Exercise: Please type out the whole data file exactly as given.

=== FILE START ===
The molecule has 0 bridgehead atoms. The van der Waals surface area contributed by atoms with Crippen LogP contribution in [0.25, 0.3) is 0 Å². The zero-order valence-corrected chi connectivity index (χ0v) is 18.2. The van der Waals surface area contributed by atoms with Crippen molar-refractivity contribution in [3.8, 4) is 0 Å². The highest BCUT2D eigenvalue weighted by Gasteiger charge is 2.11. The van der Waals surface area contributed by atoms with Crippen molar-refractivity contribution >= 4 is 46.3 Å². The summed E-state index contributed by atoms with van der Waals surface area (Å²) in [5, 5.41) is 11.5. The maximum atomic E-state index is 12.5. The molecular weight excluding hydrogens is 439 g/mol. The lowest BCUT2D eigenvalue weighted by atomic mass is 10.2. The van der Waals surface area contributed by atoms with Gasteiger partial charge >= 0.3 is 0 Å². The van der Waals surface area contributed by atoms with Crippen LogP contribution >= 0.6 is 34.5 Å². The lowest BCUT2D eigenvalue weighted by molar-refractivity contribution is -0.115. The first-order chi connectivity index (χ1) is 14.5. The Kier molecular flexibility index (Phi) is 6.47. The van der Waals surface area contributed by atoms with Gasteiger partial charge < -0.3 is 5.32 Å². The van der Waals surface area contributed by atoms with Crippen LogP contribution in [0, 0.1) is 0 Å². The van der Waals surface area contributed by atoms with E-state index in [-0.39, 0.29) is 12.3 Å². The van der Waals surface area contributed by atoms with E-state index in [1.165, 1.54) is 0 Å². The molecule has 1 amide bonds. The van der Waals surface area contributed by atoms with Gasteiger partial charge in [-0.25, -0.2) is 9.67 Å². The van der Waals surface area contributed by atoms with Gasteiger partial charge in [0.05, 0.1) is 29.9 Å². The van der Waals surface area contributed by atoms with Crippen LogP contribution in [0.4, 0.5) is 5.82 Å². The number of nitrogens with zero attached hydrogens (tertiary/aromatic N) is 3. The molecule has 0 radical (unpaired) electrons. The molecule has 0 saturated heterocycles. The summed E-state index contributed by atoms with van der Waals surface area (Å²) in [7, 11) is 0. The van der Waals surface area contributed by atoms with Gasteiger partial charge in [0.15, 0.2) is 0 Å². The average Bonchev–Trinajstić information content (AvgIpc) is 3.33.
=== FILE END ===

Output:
The molecule has 0 bridgehead atoms. The van der Waals surface area contributed by atoms with Crippen LogP contribution in [0.25, 0.3) is 0 Å². The zero-order valence-corrected chi connectivity index (χ0v) is 18.2. The van der Waals surface area contributed by atoms with Crippen molar-refractivity contribution in [3.8, 4) is 0 Å². The highest BCUT2D eigenvalue weighted by Gasteiger charge is 2.11. The van der Waals surface area contributed by atoms with Crippen molar-refractivity contribution >= 4 is 46.3 Å². The summed E-state index contributed by atoms with van der Waals surface area (Å²) in [5, 5.41) is 11.5. The maximum atomic E-state index is 12.5. The molecular weight excluding hydrogens is 439 g/mol. The lowest BCUT2D eigenvalue weighted by atomic mass is 10.2. The van der Waals surface area contributed by atoms with Gasteiger partial charge >= 0.3 is 0 Å². The van der Waals surface area contributed by atoms with Crippen LogP contribution >= 0.6 is 34.5 Å². The lowest BCUT2D eigenvalue weighted by molar-refractivity contribution is -0.115. The first-order chi connectivity index (χ1) is 14.5. The Kier molecular flexibility index (Phi) is 6.47. The van der Waals surface area contributed by atoms with Gasteiger partial charge < -0.3 is 5.32 Å². The van der Waals surface area contributed by atoms with Crippen LogP contribution in [0, 0.1) is 0 Å². The van der Waals surface area contributed by atoms with E-state index in [-0.39, 0.29) is 12.3 Å². The van der Waals surface area contributed by atoms with E-state index in [1.165, 1.54) is 0 Å². The molecule has 1 amide bonds. The van der Waals surface area contributed by atoms with Gasteiger partial charge in [-0.25, -0.2) is 9.67 Å². The van der Waals surface area contributed by atoms with Gasteiger partial charge in [0.05, 0.1) is 29.9 Å². The van der Waals surface area contributed by atoms with Crippen LogP contribution in [0.4, 0.5) is 5.82 Å². The number of nitrogens with zero attached hydrogens (tertiary/aromatic N) is 3. The molecule has 0 radical (unpaired) electrons. The molecule has 0 saturated heterocycles. The summed E-state index contributed by atoms with van der Waals surface area (Å²) in [7, 11) is 0. The van der Waals surface area contributed by atoms with Gasteiger partial charge in [0.15, 0.2) is 0 Å². The average Bonchev–Trinajstić information content (AvgIpc) is 3.33.